Angel Falling Softly

Chapter 50

Blood is thicker than water

Jennifer Forsythe reappeared in Cottonwood Estates as unexpectedly as she had vanished. Over the Christmas holidays she attended church with her parents and sister, accompanied by a striking young woman with fair skin and clear eyes, her long white hair drawn back in a ponytail.

“I swear they look like sisters.”

“Just like that other woman who was here—what was her name?”

The story went around that Kamilla was Jennifer’s au pair. An amended version said that she was her nurse. Kamilla sat in the foyer during services reading The New England Journal of Medicine, and Jennifer ran to her with a bright smile when Sunday school let out.

The bishop didn’t have to tell Troy Ellis to leave Kamilla alone.

And then she and Jennifer were gone again, without a word of public explanation. Some said they’d seen them around downtown Salt Lake. Some said they’d moved back to New York. Sister Millington said that Rachel told her Jennifer had been enrolled in a long-term cancer study sponsored by Deseret Children’s Hospital and Wylde Medical Informatics, thanks to a grant provided by the DEI Foundation.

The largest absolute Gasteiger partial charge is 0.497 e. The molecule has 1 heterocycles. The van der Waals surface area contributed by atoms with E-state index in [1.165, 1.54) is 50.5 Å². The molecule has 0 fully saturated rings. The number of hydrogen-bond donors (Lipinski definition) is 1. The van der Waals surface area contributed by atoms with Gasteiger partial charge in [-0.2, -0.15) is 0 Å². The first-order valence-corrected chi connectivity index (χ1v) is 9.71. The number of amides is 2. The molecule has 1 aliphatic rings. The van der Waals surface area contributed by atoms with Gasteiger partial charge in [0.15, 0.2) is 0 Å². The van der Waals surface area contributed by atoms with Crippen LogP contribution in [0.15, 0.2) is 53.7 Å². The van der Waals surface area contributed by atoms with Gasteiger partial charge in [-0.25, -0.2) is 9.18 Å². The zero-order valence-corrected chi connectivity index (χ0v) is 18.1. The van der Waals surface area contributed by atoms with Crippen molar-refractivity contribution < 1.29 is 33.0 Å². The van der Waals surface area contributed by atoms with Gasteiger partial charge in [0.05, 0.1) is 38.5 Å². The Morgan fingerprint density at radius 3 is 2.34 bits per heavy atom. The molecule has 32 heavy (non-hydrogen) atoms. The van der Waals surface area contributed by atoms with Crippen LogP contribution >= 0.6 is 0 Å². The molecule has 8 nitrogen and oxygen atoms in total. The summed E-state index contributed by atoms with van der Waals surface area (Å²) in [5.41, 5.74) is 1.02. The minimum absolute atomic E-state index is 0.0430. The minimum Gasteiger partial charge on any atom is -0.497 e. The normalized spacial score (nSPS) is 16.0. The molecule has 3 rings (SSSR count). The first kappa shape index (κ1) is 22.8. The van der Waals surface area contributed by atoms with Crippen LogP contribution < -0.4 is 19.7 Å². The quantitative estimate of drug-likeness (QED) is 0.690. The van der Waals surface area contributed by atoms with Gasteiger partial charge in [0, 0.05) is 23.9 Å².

Rachel deflected all further inquiries with a sad smile. A few short months before, she had steeled herself to listen again to the final stanza of the poem by Milton:

Then thou the mother of so sweet a child
Her false imagined loss cease to lament,
And wisely learn to curb thy sorrows wild;
Think what a present thou to God hast sent.

Attending the Bromleys’ funeral, the verse had struck her as hollow comfort. There was nothing falsely imagined about such a loss, these thoughts that do often lie too deep for tears. The separation felt to her as must the phantom pain from a severed limb.

And yet—what an unexpected gift her daughter had brought back with her from across the river, a grace so vast it reached into the Underworld to redeem the living dead.

Now, instead, other words echoed though Rachel’s mind: The Lord killeth, and maketh alive. He bringeth down to the grave, and bringeth up. The hymn Hannah sang as she handed Samuel over to Eli’s eternal care.

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